When Obama is defeated this November, I expect there will be many, many moments we will be able to look back on and say, "Boy, that's where he really lost it." It might be a debate gaffe, it might be when the Supreme Court overturns big chunks of Obamacare or it might be the inevitable moment when Joe Biden throws up his hands and asks, "Who am I and what am I doing here?" It might be the moment his campaign introduced that old Communist standard, "Forward," as its slogan.









Translation of the one on the left: "Under the banner of Lenin and the Leadership of Stalin: Forward!" Translation of the one on the right: "Please forget the nightmare of the past four years."

(Click here for a treasure trove of Communist "Forward" posters from over the years. Really, does anyone in this administration know how to use Google?)

But I think the Obama campaign goof I'm going to remember most is the creation of "Julia," the faceless, hapless, leftward-looking ward of the state created by the web wizards in the Obama shop.

In case you've missed the odd little tale of Julia, you can see the entire goofy little presentation here. Congressman Paul Ryan described Julia's story as "creepy," and that might be the best word for it, but there are so many others that could be used: Sexist, clueless, elitist, demeaning to women, scary and false.

Julia, age 3, headed for a life of serving Great Leader
The premise of Julia's tale is that everything in her life - her ability to read, her education, her career, even her child - is a gift from the great and powerful all-wise benevolent leader, King Obama.

The Obama campaign web site tells little Julia's life story, along with an alternative view of all the evils and pitfalls that will befall her if that nasty, smelly, icky, yucky Mitt Romney is elected President. 

It's impossible to read without laughing, but it's not just the amateurish artwork and childish text that make Julia's story so damaging to the Obama campaign.

It's that they believe it.

Julia's story is a crystal clear window into the mind of Obama and the American left, which believes that no one can succeed in America without government holding their hand and leading them every step of the way. In their world, no one learns to read, graduates high school, goes to college, swallows a pill, starts a business, raises a family or retires unless there's a government agency, program and bureaucrat to pave the way.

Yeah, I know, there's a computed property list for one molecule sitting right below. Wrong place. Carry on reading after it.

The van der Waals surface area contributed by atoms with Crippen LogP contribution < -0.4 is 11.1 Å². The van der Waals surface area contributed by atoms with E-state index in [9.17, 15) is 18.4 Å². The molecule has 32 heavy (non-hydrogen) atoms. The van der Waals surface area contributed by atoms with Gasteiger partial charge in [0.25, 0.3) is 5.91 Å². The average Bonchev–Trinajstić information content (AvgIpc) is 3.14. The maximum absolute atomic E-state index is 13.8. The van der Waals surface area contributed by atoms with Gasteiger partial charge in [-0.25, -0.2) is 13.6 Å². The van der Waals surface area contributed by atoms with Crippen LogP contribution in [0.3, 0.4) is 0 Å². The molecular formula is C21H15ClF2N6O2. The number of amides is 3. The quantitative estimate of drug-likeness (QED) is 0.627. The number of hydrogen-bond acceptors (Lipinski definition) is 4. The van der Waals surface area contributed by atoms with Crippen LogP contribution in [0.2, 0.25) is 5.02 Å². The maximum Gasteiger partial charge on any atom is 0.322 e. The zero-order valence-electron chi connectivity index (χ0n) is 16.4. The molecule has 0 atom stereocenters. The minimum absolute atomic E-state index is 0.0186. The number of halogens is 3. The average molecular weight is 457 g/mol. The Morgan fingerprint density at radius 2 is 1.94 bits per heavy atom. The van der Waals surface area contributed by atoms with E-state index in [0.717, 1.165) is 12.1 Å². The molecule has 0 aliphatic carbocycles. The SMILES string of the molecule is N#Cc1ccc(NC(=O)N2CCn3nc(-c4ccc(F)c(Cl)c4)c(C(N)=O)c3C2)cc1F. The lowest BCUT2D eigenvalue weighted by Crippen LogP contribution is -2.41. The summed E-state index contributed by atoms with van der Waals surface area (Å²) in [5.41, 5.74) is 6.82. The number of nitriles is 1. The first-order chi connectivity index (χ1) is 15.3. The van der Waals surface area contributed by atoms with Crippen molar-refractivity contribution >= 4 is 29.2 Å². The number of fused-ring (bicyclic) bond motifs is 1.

It's the vision they've been working to shove down our throats since Obama took office, a vision of (as Mitt Romney called it) a government-centered society in which all of the "smart" people will amass more and more power and tell the great unwashed how to live their lives in sheep-like compliance.

The tale of Julia's life is in direct contract to the American dream itself. We're a nation that broke free from the most powerful country in the world, settled a continent and became the most powerful force for freedom on the planet, and none of that required an army of unelected bureaucrats writing rules and regulations (or confiscatory tax rates) to make it happen.

What Julia has done is let us look right into the heart and soul of Obama and the left, where individuals are nothing but wards of the state, and their lives reflect only the greatness of government. As more and more Americans begin to understand that, Obama's grip on power will become more and more tenuous.

http://timdroogsma.brandyourself.com/
 

Thursday, May 3, 2012

The Senser verdict

Well, I have to admit surprise when the guilty verdicts came in today for Amy Senser. I genuinely thought that it would be very difficult to meet the legal standard of proof "beyond a reasonable doubt" when the prosecutors had to prove she KNEW that she had hit someone. I don't know if any of the jurors will talk about the deliberations, but of course it would be very interesting to learn their reasoning.

There were a number of parts of her story that, individually, seemed plausible. For example, easing her text messages, leaving the concert because of a headache, not seeing the victim, getting lost, etc. But perhaps the thinking was that, "Well, one of those exculpatory things might make sense, but there are just too many, in aggregate, to make her story plausible." Or maybe she just didn't sound convincing, I don't know.

The next part will be the victim's family pursuing a civil suit against Senser, which should be a slam-dunk, given the guilty verdict in the criminal case. The Sensers are probably best advised to seek an out-of-court settlement, given that such settlement would probably be paid by their liability insurance carrier. If they go to court, they risk not only compensatory damages, but punitive damages as well, and punitive damages are unlikely to be covered by insurance.

I heard local attorney Ron Rosenbaum on KFAN radio today, and he said something that disturbed me a bit. He said that virtually all of the attorneys he knew felt Senser would be acquitted, while almost all of the non-lawyers he knew felt she would be convicted. I took this to mean that I am starting to think like an attorney, which I don't necessarily  consider a positive development.